Also, there’s an unusually high number of thin young women, all very colorfully dressed, doing stretches and cartwheels along the sidewalk. Tourists wouldn’t do this, and neither would students. Maybe, I think with a spurt of excitement, there’s going to be a flash mob.
Then, as I get closer, I realize the thin young women in the brightly colored clothes aren’t young women at all, but girls, and the people leaning against the cars, fanning themselves impatiently in the heat that is starting to grow a little uncomfortable, are all women—most likely the girls’ mothers—all waiting to check in for Tania Trace Rock Camp.
Except I’d been assured by Cartwright Records Television that check-in wasn’t going to start until ten o’clock sharp, giving me, arriving at nine, an hour to make any necessary last-minute adjustments.
“Shit,” I say.
I want a replay
When are things gonna start to go my way?
Don’t hafta happen to me every day
Just wanna replay
Written by Heather Wells
“What’s wrong?” Cooper asks over the phone.
“All the campers are here an hour early.”
I’ve noticed a couple of familiar-looking people leaning against the redbrick building, on one side of the front door—namely Pete, in his New York College security guard uniform, and Magda, dressed in her pink food service uniform. They’re both holding cups of coffee. Magda, for some reason, is holding two.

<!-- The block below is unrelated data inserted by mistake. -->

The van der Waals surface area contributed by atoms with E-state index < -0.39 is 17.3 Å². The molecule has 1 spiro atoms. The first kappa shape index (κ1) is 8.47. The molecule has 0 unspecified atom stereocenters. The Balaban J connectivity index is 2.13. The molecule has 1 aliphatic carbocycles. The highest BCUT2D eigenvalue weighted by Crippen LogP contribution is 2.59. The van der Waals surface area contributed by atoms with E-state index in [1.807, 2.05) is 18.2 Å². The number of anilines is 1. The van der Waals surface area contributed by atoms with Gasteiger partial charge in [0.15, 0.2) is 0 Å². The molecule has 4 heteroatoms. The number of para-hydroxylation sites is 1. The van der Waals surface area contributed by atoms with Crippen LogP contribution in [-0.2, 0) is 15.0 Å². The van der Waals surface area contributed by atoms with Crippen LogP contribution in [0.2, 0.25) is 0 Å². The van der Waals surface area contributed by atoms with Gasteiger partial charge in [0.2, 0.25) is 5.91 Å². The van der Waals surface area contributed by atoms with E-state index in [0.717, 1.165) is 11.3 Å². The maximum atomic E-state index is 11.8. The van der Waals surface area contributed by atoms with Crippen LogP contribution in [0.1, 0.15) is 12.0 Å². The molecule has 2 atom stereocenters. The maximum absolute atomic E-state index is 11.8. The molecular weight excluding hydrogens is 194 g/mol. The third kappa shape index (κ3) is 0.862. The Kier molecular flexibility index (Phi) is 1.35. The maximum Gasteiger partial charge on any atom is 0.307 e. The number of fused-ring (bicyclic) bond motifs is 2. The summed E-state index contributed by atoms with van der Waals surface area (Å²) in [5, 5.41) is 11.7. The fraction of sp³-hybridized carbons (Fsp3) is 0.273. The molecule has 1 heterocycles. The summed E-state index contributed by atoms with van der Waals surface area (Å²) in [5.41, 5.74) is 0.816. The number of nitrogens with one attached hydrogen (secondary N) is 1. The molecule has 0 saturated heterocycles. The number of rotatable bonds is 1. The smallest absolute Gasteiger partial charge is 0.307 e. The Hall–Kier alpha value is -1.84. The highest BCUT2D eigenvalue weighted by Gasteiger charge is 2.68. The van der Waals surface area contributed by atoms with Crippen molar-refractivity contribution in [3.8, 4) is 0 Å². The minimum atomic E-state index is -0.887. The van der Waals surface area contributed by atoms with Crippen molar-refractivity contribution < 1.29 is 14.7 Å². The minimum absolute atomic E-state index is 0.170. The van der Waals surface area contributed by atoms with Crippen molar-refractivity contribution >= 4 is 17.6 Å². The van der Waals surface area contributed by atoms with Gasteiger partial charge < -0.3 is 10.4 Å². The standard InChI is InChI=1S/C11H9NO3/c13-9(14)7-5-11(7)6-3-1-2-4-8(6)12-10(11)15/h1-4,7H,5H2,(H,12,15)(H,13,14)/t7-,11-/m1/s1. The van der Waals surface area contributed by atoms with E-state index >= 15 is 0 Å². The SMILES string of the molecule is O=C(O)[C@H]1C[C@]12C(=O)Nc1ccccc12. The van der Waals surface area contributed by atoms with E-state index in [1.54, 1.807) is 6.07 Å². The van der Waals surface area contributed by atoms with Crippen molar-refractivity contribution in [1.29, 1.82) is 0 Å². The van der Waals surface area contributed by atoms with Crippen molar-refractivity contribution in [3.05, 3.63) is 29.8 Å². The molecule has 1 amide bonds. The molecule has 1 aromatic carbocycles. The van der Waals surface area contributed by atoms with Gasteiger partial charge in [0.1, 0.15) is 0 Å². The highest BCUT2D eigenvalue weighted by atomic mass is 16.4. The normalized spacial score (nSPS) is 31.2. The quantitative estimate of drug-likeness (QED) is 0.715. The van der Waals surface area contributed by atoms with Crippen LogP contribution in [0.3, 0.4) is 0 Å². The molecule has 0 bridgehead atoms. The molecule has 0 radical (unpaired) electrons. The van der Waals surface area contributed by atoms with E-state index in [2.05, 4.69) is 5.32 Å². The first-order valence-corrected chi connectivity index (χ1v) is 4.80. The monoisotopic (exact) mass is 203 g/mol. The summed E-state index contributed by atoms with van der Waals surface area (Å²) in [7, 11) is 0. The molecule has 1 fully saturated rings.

“Early bird gets the part, I guess,” Cooper says.
“That’s not a show business term,” I say. “That doesn’t even make any sense. They already got the parts.” Then I realize Cooper never replied to my previous statement. “Wait a minute,” I say into the phone. “You don’t own a fanny pack, do you?”
“I have to go meet Tania now.” Cooper’s voice sounds funny. “She’s coming later this afternoon to give the welcome speech. Give my regards to Broadway.”
He hangs up. So do I, but not before squinting curiously down at the phone. Men are so weird.
“I think Cooper just admitted to me that he sometimes wears a fanny pack,” I say as I walk up to Magda and Pete.
“Of course he does,” Pete says. “Where else is he gonna keep his gun in the summertime?”
“Cooper doesn’t own a gun,” I say as Magda passes me a tall plastic refillable mug in New York College colors. “Thanks. What are you doing here? Not that I’m not overjoyed to see you, but—”
“You didn’t hear?” Magda reaches up to pat her hair, which she’s teased to stand nearly six inches from her head. Her nails have each been painted with a tiny letter. When I peer at them, I see they spell out H-O-L-L-Y-W-O-O-D! “The producer man came into the café last week to buy a latte, and he said he liked my style so much, he had to have me on the show.”
“Of course he did,” I say, sipping from the mug. My favorite, a café mocha. Delicious.
“He said they’re reopening the cafeteria,” Magda goes on. “Have you seen it? They fixed it up to look so byootiful!” Magda’s voice, with its heavy Spanish accent, is so distinctive that several of the young girls stop doing their gymnastics and their mothers glance up from their cell phones, all looking curiously in our direction. Coming from the heart of the Midwest or wherever, it’s possible they’ve never heard—or seen—anyone quite like Magda, except maybe on TV.